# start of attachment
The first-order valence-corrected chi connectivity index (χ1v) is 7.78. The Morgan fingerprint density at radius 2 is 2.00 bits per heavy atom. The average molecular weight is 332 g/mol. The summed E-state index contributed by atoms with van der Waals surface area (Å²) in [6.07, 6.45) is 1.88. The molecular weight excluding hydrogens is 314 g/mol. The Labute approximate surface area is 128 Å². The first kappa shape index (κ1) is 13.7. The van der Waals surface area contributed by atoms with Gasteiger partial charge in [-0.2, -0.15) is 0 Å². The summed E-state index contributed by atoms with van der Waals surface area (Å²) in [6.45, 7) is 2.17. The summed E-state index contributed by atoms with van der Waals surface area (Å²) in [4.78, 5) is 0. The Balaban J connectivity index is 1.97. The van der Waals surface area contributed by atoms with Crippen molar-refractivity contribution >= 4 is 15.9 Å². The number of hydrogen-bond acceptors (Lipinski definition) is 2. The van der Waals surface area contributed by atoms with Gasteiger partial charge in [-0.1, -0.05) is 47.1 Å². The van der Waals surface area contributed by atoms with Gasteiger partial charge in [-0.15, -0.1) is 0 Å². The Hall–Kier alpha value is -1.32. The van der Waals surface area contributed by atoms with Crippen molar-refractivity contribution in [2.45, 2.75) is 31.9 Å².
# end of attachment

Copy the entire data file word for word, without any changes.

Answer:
The first-order valence-corrected chi connectivity index (χ1v) is 7.78. The Morgan fingerprint density at radius 2 is 2.00 bits per heavy atom. The average molecular weight is 332 g/mol. The summed E-state index contributed by atoms with van der Waals surface area (Å²) in [6.07, 6.45) is 1.88. The molecular weight excluding hydrogens is 314 g/mol. The Labute approximate surface area is 128 Å². The first kappa shape index (κ1) is 13.7. The van der Waals surface area contributed by atoms with Gasteiger partial charge in [-0.2, -0.15) is 0 Å². The summed E-state index contributed by atoms with van der Waals surface area (Å²) in [6.45, 7) is 2.17. The summed E-state index contributed by atoms with van der Waals surface area (Å²) in [4.78, 5) is 0. The Balaban J connectivity index is 1.97. The van der Waals surface area contributed by atoms with Crippen molar-refractivity contribution >= 4 is 15.9 Å². The number of hydrogen-bond acceptors (Lipinski definition) is 2. The van der Waals surface area contributed by atoms with Gasteiger partial charge in [-0.1, -0.05) is 47.1 Å². The van der Waals surface area contributed by atoms with Gasteiger partial charge in [-0.15, -0.1) is 0 Å². The Hall–Kier alpha value is -1.32. The van der Waals surface area contributed by atoms with Crippen molar-refractivity contribution in [2.45, 2.75) is 31.9 Å².